On a recent episode (291) of the Australian Writers’ Centre podcast, Meaghan Wilson-Anastasios was interviewed in relation to her latest book ‘The Emerald Tablet’. It was as I was listening that I realised that she was involved in ‘The Water Diviner’ which was a film that I had recently watched on BBC iplayer (for the first time). I thoroughly enjoyed the film and thought, oh there’s a book. So I had a look at the local library catalogue and lo and behold there was a copy.
So I mentioned that I was intending to read it on Twitter and had an exchange with Meaghan.
Title: The Water Diviner
Author: Andrew Anastasios and Meaghan Wilson-Anastasios
Format: Paperback, 348 pages
Publisher: Pan Books, Pan Macmillan
Source: local library
About the book:
Constantinople, 1919. Joshua Connor, an Australian farmer, arrives in Turkey to fulfil a pledge made on his wife’s grave – to find the bodies of their three sons, lost in battle in Gallipoli, and bring them home.
In the enemy city Connor meets Orhan, a mischievous Turkish boy, and his mother Ayshe. who is struggling to keep her family hotel afloat and rebuild her life after the war.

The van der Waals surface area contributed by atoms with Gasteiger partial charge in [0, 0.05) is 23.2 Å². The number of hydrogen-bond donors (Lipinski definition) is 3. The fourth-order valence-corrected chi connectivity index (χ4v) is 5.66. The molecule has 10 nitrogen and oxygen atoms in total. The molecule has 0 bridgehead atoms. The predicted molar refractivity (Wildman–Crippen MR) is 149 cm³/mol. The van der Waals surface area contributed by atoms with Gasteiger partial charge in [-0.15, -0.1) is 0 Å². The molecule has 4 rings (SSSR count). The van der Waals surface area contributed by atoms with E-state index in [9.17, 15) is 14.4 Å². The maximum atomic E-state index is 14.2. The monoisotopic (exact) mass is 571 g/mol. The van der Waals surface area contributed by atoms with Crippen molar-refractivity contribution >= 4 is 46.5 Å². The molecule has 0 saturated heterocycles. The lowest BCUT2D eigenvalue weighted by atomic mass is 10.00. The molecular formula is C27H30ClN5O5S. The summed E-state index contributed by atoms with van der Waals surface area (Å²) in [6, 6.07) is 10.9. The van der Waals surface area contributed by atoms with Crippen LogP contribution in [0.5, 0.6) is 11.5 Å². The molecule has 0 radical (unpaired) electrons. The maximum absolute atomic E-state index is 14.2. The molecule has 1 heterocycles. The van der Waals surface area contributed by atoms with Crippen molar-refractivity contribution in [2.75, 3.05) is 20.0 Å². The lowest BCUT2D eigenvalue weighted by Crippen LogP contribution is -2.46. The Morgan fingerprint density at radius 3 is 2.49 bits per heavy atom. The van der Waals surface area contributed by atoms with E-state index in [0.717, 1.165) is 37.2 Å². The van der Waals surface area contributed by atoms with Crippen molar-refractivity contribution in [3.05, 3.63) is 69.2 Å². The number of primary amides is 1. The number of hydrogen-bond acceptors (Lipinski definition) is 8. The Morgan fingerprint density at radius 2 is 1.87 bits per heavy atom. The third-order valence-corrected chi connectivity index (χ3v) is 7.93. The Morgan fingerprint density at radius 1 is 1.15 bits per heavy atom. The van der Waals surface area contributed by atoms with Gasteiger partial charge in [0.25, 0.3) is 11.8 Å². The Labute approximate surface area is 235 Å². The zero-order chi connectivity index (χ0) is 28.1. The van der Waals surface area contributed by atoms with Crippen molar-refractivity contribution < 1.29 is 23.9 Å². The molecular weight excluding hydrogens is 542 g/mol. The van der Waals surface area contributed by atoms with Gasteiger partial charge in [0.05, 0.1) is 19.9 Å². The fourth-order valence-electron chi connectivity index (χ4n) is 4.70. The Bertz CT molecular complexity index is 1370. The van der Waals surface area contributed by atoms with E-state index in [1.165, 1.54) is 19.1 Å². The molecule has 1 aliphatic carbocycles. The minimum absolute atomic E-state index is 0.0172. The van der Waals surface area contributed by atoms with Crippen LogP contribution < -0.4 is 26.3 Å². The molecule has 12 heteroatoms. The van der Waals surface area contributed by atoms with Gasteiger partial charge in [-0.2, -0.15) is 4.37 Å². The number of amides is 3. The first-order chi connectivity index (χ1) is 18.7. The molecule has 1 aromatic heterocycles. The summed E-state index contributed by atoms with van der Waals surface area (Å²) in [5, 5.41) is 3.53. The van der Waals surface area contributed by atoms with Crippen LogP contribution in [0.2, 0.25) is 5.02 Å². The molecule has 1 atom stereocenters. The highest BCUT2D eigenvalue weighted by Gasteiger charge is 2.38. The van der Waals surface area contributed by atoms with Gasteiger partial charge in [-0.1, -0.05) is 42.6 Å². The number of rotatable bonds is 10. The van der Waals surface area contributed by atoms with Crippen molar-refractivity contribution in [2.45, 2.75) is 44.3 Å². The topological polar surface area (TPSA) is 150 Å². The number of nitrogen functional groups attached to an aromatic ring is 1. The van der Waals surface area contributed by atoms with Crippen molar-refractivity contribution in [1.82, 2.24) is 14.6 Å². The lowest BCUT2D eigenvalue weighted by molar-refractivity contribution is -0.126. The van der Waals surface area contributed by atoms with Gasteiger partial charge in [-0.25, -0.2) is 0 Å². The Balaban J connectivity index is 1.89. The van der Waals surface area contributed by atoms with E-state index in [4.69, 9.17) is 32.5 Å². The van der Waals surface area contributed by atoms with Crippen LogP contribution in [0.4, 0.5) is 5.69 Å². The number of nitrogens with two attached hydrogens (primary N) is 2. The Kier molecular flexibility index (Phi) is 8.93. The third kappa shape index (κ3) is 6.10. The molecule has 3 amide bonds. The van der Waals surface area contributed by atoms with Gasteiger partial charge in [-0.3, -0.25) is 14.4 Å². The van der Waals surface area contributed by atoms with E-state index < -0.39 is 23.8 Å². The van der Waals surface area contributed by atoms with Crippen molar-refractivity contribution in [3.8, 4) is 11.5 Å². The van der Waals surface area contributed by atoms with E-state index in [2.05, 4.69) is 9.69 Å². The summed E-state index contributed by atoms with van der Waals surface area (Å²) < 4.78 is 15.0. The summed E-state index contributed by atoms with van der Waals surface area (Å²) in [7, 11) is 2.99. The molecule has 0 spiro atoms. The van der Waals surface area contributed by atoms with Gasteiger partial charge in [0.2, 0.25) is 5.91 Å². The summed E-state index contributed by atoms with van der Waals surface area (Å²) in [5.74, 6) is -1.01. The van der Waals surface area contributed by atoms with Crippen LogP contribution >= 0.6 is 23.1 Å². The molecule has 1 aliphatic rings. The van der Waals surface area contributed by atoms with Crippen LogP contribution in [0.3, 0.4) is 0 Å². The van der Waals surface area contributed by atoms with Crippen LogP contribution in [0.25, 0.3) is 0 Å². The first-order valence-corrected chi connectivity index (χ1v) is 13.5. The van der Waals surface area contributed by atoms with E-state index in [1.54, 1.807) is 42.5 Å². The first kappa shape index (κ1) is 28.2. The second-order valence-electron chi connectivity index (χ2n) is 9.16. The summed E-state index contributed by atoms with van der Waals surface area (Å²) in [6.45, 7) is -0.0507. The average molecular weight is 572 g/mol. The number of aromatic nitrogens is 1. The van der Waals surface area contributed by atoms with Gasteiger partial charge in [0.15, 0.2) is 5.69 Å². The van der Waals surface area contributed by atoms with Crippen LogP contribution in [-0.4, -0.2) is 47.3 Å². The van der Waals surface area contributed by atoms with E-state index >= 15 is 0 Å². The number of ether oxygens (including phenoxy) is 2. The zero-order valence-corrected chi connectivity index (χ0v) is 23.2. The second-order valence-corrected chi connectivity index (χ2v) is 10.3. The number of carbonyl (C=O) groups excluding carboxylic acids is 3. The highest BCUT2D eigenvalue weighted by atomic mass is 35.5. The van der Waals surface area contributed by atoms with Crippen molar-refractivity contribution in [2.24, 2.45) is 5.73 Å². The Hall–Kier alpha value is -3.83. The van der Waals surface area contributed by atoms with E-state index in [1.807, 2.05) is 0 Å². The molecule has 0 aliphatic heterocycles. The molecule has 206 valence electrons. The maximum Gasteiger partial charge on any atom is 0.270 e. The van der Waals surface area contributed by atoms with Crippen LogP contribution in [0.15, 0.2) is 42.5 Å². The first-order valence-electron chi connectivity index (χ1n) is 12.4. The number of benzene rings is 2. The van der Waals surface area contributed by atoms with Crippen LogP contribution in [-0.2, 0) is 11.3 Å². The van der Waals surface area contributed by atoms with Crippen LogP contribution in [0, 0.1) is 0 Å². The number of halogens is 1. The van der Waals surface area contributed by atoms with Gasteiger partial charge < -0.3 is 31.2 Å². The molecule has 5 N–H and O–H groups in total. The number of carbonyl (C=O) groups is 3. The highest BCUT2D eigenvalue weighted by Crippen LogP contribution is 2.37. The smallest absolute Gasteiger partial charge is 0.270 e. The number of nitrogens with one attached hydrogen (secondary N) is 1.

Connor can trace life-giving water under the earth, but finding his sons at Gallipoli seems impossible when faced with the gruesome landscape of sun-bleached bones and rotting uniforms. But a Turkish officer gives the broken father hope where there was none – Connor’s eldest son may still be alive.
As Connor risks his life travelling into the heart of Anatolia one question haunts him: If his son is alive why hasn’t he come home?
As I mentioned at the beginning of this post I watched the film first. I’m not a fan of doing this, but it is what happened. So as I was reading the book, I could see Russell Crowe constantly as the main character. He plays the father who heads to Turkey to find his sons.
I really liked the film and I absolutely loved the book. I think it makes for a beautiful, moving read that sets the scene marvellously well. War is a sad topic to depict but there are some cheerful moments within the book.
If you haven’t seen the film or read the book I urge you to do both, you won’t regret it.